What Is Suboxone?

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Created On: Saturday, 12, October 2019
Modified On: Saturday, 12, October 2019

Suboxone is a brand name for a drug that is made up of buprenorphine and naloxone. The drug is used to treat opioid dependency and addiction. When it is prescribed, it comes as an oral film that is placed under the tongue and dissolves in the mouth. Suboxone is used to reduce opioid misuse and helps people stay in treatment for opioid addiction. Suboxone is a controlled substance and is classified as a Schedule II prescription drug. The drug is accepted for medical use but could cause physical or psychological dependence if abused. The drug can only be prescribed by doctors and gotten through a pharmacy, and it can only be used for opioid dependence. The effects created by suboxone are similar to opioids but much weaker. Suboxone would be considered a partial agonist, yet the presence of naloxone decreases the chances of misuse. Naloxone is a drug that is used to counter the effects of an opioid overdose. It specifically counteracts the depression of the central nervous system and respiratory system. Naloxone only works when a person has opioids in their system, which is what buprenorphine is. Naloxone has no potential for abuse, which is why suboxone is used for longer-term treatment within medication-assisted treatment services.

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The use of suboxone does create some side effects, such as common ones like headaches, anxiety, insomnia, sweating, nausea, weakness, and depression. Suboxone will also create opioid withdrawal symptoms, such as abdominal cramps, body aches, and rapid heart rate. The serious side effects caused by suboxone are not common but include allergic reaction, breathing problems, liver damage, abuse, dependency, and severe withdrawal symptoms. Suboxone was designed to deter the abuse of buprenorphine. For example, if suboxone is injected the user will immediately experience withdrawals, because of the naloxone. Suboxone is used in combination with medication-assisted treatment, which can be done through inpatient or outpatient settings. Most residential drug rehab centers will detox a patient off suboxone when they are done the treatment. The purpose of rehabilitation is to address the underlying issues connected to the addiction. When this is done effectively, it will make it easier to maintain a drug-free life. Having to rely on medication should not be the end result of treatment. An outpatient program can taper a person off suboxone when they have finished drug rehab.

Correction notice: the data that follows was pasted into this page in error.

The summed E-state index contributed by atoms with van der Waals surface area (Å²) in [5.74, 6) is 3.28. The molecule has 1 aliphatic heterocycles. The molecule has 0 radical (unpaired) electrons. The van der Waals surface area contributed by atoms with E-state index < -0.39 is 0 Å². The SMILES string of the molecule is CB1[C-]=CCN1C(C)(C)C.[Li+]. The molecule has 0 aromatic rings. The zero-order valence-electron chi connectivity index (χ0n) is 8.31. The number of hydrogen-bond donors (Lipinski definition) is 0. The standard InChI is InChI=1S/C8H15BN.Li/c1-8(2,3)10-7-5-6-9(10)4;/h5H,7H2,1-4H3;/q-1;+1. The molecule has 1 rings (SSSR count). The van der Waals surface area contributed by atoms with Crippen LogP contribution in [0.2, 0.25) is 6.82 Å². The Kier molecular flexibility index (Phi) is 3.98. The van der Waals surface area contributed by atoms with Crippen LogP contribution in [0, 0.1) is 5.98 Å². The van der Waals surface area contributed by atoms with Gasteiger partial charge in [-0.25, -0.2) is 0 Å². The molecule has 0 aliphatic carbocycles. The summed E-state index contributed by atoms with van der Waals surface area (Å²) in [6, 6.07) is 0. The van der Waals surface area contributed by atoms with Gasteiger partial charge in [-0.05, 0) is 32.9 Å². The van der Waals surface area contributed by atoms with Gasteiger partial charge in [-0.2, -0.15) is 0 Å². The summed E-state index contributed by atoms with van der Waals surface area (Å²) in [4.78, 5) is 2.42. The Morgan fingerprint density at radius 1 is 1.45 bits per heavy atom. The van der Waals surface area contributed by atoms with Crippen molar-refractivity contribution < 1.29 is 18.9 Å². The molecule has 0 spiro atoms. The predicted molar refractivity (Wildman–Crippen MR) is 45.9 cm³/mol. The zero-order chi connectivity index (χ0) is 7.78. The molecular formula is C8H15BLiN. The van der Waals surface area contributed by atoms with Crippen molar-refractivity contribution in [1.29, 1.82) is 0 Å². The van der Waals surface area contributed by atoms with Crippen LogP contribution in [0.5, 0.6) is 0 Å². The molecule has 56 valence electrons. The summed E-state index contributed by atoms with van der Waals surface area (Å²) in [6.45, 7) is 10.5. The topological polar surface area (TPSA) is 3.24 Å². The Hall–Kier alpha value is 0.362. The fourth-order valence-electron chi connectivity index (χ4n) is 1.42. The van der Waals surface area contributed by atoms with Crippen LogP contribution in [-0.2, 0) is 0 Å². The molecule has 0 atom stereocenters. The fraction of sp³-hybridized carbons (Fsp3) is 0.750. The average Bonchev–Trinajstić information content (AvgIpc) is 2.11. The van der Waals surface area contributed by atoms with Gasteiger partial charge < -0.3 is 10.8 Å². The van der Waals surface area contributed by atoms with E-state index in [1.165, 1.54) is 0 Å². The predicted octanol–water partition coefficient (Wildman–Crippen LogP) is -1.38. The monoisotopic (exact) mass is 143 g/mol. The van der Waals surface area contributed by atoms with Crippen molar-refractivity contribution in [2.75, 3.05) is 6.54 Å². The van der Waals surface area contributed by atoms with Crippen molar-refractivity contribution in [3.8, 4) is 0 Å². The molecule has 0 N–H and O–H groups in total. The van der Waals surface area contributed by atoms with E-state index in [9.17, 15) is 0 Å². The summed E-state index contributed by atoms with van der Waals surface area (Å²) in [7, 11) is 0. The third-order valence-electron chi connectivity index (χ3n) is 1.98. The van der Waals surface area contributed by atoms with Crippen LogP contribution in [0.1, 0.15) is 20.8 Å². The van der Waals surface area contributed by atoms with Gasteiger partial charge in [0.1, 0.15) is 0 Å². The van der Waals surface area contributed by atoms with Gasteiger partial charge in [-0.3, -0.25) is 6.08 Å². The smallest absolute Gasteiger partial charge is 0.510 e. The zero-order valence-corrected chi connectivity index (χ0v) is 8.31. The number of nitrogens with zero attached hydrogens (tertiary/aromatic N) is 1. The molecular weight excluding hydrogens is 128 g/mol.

Aftercare treatment would also be an effective solution, so the former addict can continue to work on his or her sobriety. Aftercare programs have proven successful in helping former opioid addicts maintain his or her sobriety. Suboxone may be an option during treatment, but the end goal should be to be completely drug-free. The long-term use of suboxone will still create dependency because of buprenorphine. These types of drugs are not necessarily meant for long-term consumption, and should only be taken in combination with treatment.